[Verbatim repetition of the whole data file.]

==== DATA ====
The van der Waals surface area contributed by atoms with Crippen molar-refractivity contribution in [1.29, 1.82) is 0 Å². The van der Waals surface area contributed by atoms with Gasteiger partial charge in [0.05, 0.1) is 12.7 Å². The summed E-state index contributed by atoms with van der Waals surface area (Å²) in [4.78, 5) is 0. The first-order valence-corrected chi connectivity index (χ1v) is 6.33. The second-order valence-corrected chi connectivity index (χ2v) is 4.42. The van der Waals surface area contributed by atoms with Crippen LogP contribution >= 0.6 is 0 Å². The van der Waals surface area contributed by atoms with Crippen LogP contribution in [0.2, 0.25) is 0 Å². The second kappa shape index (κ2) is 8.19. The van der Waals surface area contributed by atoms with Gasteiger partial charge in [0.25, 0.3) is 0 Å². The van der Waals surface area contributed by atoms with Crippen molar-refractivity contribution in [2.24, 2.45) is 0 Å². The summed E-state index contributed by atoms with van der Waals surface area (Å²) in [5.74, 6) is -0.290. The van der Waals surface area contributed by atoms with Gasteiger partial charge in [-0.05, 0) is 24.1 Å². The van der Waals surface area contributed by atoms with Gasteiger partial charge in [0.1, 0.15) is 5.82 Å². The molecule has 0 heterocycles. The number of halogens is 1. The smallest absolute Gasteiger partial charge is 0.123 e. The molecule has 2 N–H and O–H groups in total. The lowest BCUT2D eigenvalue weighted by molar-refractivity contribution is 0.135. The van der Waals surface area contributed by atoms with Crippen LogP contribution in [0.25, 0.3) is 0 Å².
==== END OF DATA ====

The van der Waals surface area contributed by atoms with Crippen molar-refractivity contribution in [1.29, 1.82) is 0 Å². The van der Waals surface area contributed by atoms with Gasteiger partial charge in [0.05, 0.1) is 12.7 Å². The summed E-state index contributed by atoms with van der Waals surface area (Å²) in [4.78, 5) is 0. The first-order valence-corrected chi connectivity index (χ1v) is 6.33. The second-order valence-corrected chi connectivity index (χ2v) is 4.42. The van der Waals surface area contributed by atoms with Crippen LogP contribution >= 0.6 is 0 Å². The van der Waals surface area contributed by atoms with Crippen LogP contribution in [0.2, 0.25) is 0 Å². The second kappa shape index (κ2) is 8.19. The van der Waals surface area contributed by atoms with Gasteiger partial charge in [0.25, 0.3) is 0 Å². The van der Waals surface area contributed by atoms with Crippen molar-refractivity contribution in [2.24, 2.45) is 0 Å². The summed E-state index contributed by atoms with van der Waals surface area (Å²) in [5.74, 6) is -0.290. The van der Waals surface area contributed by atoms with Gasteiger partial charge in [-0.05, 0) is 24.1 Å². The van der Waals surface area contributed by atoms with Gasteiger partial charge in [0.1, 0.15) is 5.82 Å². The molecule has 0 heterocycles. The number of halogens is 1. The smallest absolute Gasteiger partial charge is 0.123 e. The molecule has 2 N–H and O–H groups in total. The lowest BCUT2D eigenvalue weighted by molar-refractivity contribution is 0.135. The van der Waals surface area contributed by atoms with Crippen LogP contribution in [0.25, 0.3) is 0 Å².